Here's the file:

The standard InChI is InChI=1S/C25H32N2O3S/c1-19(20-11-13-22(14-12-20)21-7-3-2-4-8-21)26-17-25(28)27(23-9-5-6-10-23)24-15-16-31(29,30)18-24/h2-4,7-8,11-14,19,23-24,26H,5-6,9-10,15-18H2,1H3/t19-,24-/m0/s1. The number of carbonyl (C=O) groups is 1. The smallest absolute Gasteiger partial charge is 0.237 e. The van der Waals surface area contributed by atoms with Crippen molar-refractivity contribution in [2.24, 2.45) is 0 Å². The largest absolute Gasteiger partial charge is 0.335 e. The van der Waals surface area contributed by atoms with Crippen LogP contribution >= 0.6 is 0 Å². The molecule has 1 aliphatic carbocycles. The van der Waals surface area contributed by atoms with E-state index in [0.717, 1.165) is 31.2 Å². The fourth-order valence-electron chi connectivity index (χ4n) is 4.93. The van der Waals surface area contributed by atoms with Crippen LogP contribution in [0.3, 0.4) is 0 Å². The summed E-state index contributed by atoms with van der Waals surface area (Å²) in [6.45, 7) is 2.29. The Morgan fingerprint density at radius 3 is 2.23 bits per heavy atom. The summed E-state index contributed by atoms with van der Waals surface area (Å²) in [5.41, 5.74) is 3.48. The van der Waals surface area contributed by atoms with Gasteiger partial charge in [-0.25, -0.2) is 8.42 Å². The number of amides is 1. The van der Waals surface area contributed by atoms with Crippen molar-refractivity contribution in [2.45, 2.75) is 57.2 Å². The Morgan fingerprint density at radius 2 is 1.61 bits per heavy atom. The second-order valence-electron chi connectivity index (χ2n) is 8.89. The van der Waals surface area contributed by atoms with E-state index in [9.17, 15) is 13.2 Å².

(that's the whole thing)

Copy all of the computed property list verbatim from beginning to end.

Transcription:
The standard InChI is InChI=1S/C25H32N2O3S/c1-19(20-11-13-22(14-12-20)21-7-3-2-4-8-21)26-17-25(28)27(23-9-5-6-10-23)24-15-16-31(29,30)18-24/h2-4,7-8,11-14,19,23-24,26H,5-6,9-10,15-18H2,1H3/t19-,24-/m0/s1. The number of carbonyl (C=O) groups is 1. The smallest absolute Gasteiger partial charge is 0.237 e. The van der Waals surface area contributed by atoms with Crippen molar-refractivity contribution in [2.24, 2.45) is 0 Å². The largest absolute Gasteiger partial charge is 0.335 e. The van der Waals surface area contributed by atoms with Crippen LogP contribution >= 0.6 is 0 Å². The molecule has 1 aliphatic carbocycles. The van der Waals surface area contributed by atoms with E-state index in [0.717, 1.165) is 31.2 Å². The fourth-order valence-electron chi connectivity index (χ4n) is 4.93. The van der Waals surface area contributed by atoms with Crippen LogP contribution in [0.3, 0.4) is 0 Å². The summed E-state index contributed by atoms with van der Waals surface area (Å²) in [6.45, 7) is 2.29. The Morgan fingerprint density at radius 3 is 2.23 bits per heavy atom. The summed E-state index contributed by atoms with van der Waals surface area (Å²) in [5.41, 5.74) is 3.48. The van der Waals surface area contributed by atoms with Gasteiger partial charge in [-0.25, -0.2) is 8.42 Å². The number of amides is 1. The van der Waals surface area contributed by atoms with Crippen molar-refractivity contribution in [2.45, 2.75) is 57.2 Å². The Morgan fingerprint density at radius 2 is 1.61 bits per heavy atom. The second-order valence-electron chi connectivity index (χ2n) is 8.89. The van der Waals surface area contributed by atoms with E-state index in [9.17, 15) is 13.2 Å².